Woo witnessed the struggle of the health care system firsthand when he served his mandatory two years in the South Korean military. He wanted to be able to help people by getting to the root cause of their pain, without having to rely on prescription drugs or surgery.
After looking into a few different paths to care for athletes, chiropractic stood out. “I was primarily between physiotherapy (physical therapy) and chiropractic, but I liked the scope of practice for chiropractic better,” Tynan said. “Palmer has a good track record and there are actually a lot of Palmer graduates in the Calgary area that highly recommended it to me.”
Not only was she encouraged by her own outcome, but she was also enthralled with the possibility of one day owning and running her own business. She observed the Doctor of Chiropractic who helped her, her dad, and her grandpa. “Kira Bailey, D.C. was so inspiring, successfully running a female-owned business and genuinely connecting with her community. I thought, ‘I want to do that. I want to give back the same way she has helped me and so many others.’”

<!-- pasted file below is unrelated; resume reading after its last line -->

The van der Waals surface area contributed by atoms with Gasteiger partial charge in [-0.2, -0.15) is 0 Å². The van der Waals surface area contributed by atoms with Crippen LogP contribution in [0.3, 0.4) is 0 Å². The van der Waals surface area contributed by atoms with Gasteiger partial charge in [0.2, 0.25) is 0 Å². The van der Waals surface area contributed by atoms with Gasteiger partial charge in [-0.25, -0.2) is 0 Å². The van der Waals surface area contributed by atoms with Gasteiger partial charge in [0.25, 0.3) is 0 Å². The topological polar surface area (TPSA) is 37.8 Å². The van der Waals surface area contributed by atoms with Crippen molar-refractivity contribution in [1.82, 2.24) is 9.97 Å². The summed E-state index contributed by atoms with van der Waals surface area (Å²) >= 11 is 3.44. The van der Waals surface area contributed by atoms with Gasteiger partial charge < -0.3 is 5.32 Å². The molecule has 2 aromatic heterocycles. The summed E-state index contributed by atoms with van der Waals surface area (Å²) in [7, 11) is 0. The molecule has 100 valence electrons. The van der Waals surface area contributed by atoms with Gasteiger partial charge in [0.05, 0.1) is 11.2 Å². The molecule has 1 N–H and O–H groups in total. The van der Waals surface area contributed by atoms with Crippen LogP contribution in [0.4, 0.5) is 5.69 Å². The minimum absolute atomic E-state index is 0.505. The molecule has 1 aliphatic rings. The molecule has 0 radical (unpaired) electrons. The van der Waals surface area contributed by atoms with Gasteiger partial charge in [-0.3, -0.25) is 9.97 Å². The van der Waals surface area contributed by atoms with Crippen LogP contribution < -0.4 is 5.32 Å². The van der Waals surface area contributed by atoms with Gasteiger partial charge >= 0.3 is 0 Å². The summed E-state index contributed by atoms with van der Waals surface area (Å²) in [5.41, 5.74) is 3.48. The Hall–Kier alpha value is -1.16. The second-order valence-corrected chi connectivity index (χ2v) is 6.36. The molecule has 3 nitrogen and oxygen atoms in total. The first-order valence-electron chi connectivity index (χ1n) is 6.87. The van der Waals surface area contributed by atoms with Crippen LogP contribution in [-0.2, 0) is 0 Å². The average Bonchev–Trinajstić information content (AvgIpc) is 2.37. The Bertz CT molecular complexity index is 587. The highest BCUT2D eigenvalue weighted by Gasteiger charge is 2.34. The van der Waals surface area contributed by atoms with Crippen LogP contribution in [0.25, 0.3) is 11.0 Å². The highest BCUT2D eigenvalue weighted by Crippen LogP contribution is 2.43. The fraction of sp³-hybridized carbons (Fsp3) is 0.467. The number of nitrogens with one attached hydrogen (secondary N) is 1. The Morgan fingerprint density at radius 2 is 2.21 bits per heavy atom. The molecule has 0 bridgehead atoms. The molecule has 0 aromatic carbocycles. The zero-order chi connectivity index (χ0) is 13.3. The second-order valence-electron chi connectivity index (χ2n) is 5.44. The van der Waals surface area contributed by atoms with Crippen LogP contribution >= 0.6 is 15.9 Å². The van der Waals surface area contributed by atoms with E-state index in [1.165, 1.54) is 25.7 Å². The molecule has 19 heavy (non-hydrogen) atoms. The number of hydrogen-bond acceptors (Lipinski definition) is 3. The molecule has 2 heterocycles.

Dr. Chen returned to Canada and began immediately advocating for chiropractic. She became a board member at the British Columbia Chiropractic Association. At the time, Dr. Chen was the youngest member and the only Asian female chiropractor on the board. In 2007, she opened her own practice, Health First Family Chiropractic and is now expanding!
Kilbo Yun is 6,500 miles from his home in Seoul, South Korea, but with his wife and daughter by his side as he pursues his dream of becoming a Palmer chiropractor, he’s soaking in every step of his journey! Kilbo, who worked as a personal trainer for 12 years and managed his own gym for six of those years, always focused his work on rehabilitation with the goal to help people who wanted to improve their pain using exercise.